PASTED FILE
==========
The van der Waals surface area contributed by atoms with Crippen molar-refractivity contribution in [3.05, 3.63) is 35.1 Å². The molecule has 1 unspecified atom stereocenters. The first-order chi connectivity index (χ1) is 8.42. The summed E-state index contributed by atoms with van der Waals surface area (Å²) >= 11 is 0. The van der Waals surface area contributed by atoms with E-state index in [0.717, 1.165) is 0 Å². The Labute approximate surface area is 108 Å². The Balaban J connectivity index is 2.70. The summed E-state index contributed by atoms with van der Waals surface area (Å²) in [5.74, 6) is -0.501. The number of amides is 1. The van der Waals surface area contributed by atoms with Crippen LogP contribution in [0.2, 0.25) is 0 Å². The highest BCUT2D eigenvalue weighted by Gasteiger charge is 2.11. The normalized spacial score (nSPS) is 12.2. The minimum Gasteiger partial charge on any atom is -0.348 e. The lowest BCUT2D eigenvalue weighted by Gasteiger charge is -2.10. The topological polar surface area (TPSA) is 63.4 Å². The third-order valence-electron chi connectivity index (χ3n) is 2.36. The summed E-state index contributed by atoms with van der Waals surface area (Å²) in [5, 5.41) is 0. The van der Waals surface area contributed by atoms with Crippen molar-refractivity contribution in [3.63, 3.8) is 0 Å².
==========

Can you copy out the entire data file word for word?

The van der Waals surface area contributed by atoms with Crippen molar-refractivity contribution in [3.05, 3.63) is 35.1 Å². The molecule has 1 unspecified atom stereocenters. The first-order chi connectivity index (χ1) is 8.42. The summed E-state index contributed by atoms with van der Waals surface area (Å²) >= 11 is 0. The van der Waals surface area contributed by atoms with E-state index in [0.717, 1.165) is 0 Å². The Labute approximate surface area is 108 Å². The Balaban J connectivity index is 2.70. The summed E-state index contributed by atoms with van der Waals surface area (Å²) in [5.74, 6) is -0.501. The number of amides is 1. The van der Waals surface area contributed by atoms with Crippen LogP contribution in [0.2, 0.25) is 0 Å². The highest BCUT2D eigenvalue weighted by Gasteiger charge is 2.11. The normalized spacial score (nSPS) is 12.2. The minimum Gasteiger partial charge on any atom is -0.348 e. The lowest BCUT2D eigenvalue weighted by Gasteiger charge is -2.10. The topological polar surface area (TPSA) is 63.4 Å². The third-order valence-electron chi connectivity index (χ3n) is 2.36. The summed E-state index contributed by atoms with van der Waals surface area (Å²) in [5, 5.41) is 0. The van der Waals surface area contributed by atoms with Crippen molar-refractivity contribution in [3.63, 3.8) is 0 Å².